Treasury Auction Bids and the Salomon Squeeze
Recent press accounts claim that collusion is common practice in Treasury auctions and that as a result the auction profits are excessive. But, this paper finds that the auction prices are on average marginally higher than the secondary market bid prices. The auction profits, however, are systematically related to the total fraction of winning bids tendered by banks and dealers. The postauction prices of the two-year notes in which Salomon Brothers had a 94 percent holding are also examined. The secondary market prices of these notes were significantly higher than the estimated competitive prices in the four-week postissue period. Copyright 1993 by American Finance Association.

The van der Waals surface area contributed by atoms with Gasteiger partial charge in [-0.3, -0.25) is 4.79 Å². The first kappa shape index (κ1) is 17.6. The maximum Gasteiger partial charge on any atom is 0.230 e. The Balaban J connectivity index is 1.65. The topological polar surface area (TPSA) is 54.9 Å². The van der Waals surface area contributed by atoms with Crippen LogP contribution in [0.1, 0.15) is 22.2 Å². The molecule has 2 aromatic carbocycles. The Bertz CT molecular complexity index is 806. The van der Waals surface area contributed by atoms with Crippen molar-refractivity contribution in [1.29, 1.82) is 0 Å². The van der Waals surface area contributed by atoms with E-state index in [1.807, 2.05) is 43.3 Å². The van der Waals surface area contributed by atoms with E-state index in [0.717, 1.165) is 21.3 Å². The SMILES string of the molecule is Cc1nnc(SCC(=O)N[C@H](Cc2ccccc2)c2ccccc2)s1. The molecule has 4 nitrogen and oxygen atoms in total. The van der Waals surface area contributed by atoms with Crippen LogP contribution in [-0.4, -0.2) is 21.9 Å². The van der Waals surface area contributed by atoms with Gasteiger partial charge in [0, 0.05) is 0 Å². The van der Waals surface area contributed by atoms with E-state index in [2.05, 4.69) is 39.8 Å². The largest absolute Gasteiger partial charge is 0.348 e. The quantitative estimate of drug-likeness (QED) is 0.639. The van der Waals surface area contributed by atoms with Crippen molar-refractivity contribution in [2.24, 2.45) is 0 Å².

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Volume (Year): 48 (1993)
Issue (Month): 4 (September)
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